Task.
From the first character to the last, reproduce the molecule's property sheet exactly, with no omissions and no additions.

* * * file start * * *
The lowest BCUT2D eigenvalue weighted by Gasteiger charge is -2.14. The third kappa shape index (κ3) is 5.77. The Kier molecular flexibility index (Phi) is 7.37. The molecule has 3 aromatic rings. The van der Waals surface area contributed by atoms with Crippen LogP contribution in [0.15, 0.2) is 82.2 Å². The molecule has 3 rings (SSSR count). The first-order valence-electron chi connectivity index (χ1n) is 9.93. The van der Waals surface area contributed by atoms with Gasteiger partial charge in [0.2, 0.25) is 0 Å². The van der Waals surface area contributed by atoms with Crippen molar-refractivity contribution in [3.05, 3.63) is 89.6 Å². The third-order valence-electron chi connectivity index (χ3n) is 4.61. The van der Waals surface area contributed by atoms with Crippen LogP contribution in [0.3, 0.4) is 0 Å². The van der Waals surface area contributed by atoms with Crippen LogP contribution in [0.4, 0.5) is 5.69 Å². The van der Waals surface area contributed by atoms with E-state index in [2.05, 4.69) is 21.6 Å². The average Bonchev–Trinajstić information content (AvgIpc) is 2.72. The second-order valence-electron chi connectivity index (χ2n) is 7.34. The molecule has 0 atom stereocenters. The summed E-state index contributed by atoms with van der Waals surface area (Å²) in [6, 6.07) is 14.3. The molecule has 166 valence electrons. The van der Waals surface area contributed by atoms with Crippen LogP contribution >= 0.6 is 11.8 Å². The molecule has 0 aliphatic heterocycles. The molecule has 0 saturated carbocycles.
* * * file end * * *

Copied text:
The lowest BCUT2D eigenvalue weighted by Gasteiger charge is -2.14. The third kappa shape index (κ3) is 5.77. The Kier molecular flexibility index (Phi) is 7.37. The molecule has 3 aromatic rings. The van der Waals surface area contributed by atoms with Crippen LogP contribution in [0.15, 0.2) is 82.2 Å². The molecule has 3 rings (SSSR count). The first-order valence-electron chi connectivity index (χ1n) is 9.93. The van der Waals surface area contributed by atoms with Gasteiger partial charge in [0.2, 0.25) is 0 Å². The van der Waals surface area contributed by atoms with Crippen molar-refractivity contribution in [3.05, 3.63) is 89.6 Å². The third-order valence-electron chi connectivity index (χ3n) is 4.61. The van der Waals surface area contributed by atoms with Crippen LogP contribution in [0.3, 0.4) is 0 Å². The van der Waals surface area contributed by atoms with Crippen LogP contribution in [0.4, 0.5) is 5.69 Å². The van der Waals surface area contributed by atoms with E-state index in [2.05, 4.69) is 21.6 Å². The average Bonchev–Trinajstić information content (AvgIpc) is 2.72. The second-order valence-electron chi connectivity index (χ2n) is 7.34. The molecule has 0 atom stereocenters. The summed E-state index contributed by atoms with van der Waals surface area (Å²) in [6, 6.07) is 14.3. The molecule has 166 valence electrons. The van der Waals surface area contributed by atoms with Crippen LogP contribution >= 0.6 is 11.8 Å². The molecule has 0 aliphatic heterocycles. The molecule has 0 saturated carbocycles.